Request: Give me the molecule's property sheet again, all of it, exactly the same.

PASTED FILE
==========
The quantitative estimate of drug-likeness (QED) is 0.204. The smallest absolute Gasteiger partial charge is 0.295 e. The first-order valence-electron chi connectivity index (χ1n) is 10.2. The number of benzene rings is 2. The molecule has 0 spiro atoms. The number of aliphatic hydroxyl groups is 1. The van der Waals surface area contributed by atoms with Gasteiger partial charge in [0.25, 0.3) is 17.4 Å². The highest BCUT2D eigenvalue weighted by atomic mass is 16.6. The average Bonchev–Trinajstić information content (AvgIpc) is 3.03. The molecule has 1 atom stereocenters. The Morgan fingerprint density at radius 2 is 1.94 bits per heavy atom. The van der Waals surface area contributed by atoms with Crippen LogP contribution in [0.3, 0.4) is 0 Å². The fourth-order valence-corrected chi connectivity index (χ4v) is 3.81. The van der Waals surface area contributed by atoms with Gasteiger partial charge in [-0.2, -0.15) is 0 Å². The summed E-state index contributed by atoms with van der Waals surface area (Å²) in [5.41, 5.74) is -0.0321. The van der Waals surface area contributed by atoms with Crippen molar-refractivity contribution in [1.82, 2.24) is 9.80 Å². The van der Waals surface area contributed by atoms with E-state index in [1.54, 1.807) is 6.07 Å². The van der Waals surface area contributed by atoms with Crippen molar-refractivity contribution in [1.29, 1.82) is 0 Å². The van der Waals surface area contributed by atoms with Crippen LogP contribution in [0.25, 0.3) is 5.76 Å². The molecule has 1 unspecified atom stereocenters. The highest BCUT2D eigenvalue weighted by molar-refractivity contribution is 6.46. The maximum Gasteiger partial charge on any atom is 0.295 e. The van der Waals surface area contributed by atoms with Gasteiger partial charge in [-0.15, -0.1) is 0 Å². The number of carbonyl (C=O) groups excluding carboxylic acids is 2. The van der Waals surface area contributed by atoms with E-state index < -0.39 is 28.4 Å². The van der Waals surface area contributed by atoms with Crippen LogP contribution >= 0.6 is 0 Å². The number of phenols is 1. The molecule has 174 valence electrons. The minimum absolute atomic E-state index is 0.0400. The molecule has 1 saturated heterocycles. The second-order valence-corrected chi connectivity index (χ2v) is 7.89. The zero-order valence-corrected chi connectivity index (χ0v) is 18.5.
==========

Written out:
The quantitative estimate of drug-likeness (QED) is 0.204. The smallest absolute Gasteiger partial charge is 0.295 e. The first-order valence-electron chi connectivity index (χ1n) is 10.2. The number of benzene rings is 2. The molecule has 0 spiro atoms. The number of aliphatic hydroxyl groups is 1. The van der Waals surface area contributed by atoms with Gasteiger partial charge in [0.25, 0.3) is 17.4 Å². The highest BCUT2D eigenvalue weighted by atomic mass is 16.6. The average Bonchev–Trinajstić information content (AvgIpc) is 3.03. The molecule has 1 atom stereocenters. The Morgan fingerprint density at radius 2 is 1.94 bits per heavy atom. The van der Waals surface area contributed by atoms with Crippen LogP contribution in [0.3, 0.4) is 0 Å². The fourth-order valence-corrected chi connectivity index (χ4v) is 3.81. The van der Waals surface area contributed by atoms with Gasteiger partial charge in [-0.2, -0.15) is 0 Å². The summed E-state index contributed by atoms with van der Waals surface area (Å²) in [5.41, 5.74) is -0.0321. The van der Waals surface area contributed by atoms with Crippen molar-refractivity contribution in [1.82, 2.24) is 9.80 Å². The van der Waals surface area contributed by atoms with E-state index in [1.54, 1.807) is 6.07 Å². The van der Waals surface area contributed by atoms with Crippen molar-refractivity contribution in [1.29, 1.82) is 0 Å². The van der Waals surface area contributed by atoms with Crippen LogP contribution in [0.25, 0.3) is 5.76 Å². The molecule has 1 unspecified atom stereocenters. The highest BCUT2D eigenvalue weighted by molar-refractivity contribution is 6.46. The maximum Gasteiger partial charge on any atom is 0.295 e. The van der Waals surface area contributed by atoms with Gasteiger partial charge in [-0.15, -0.1) is 0 Å². The number of carbonyl (C=O) groups excluding carboxylic acids is 2. The van der Waals surface area contributed by atoms with E-state index < -0.39 is 28.4 Å². The van der Waals surface area contributed by atoms with Crippen LogP contribution >= 0.6 is 0 Å². The number of phenols is 1. The molecule has 174 valence electrons. The minimum absolute atomic E-state index is 0.0400. The molecule has 1 saturated heterocycles. The second-order valence-corrected chi connectivity index (χ2v) is 7.89. The zero-order valence-corrected chi connectivity index (χ0v) is 18.5.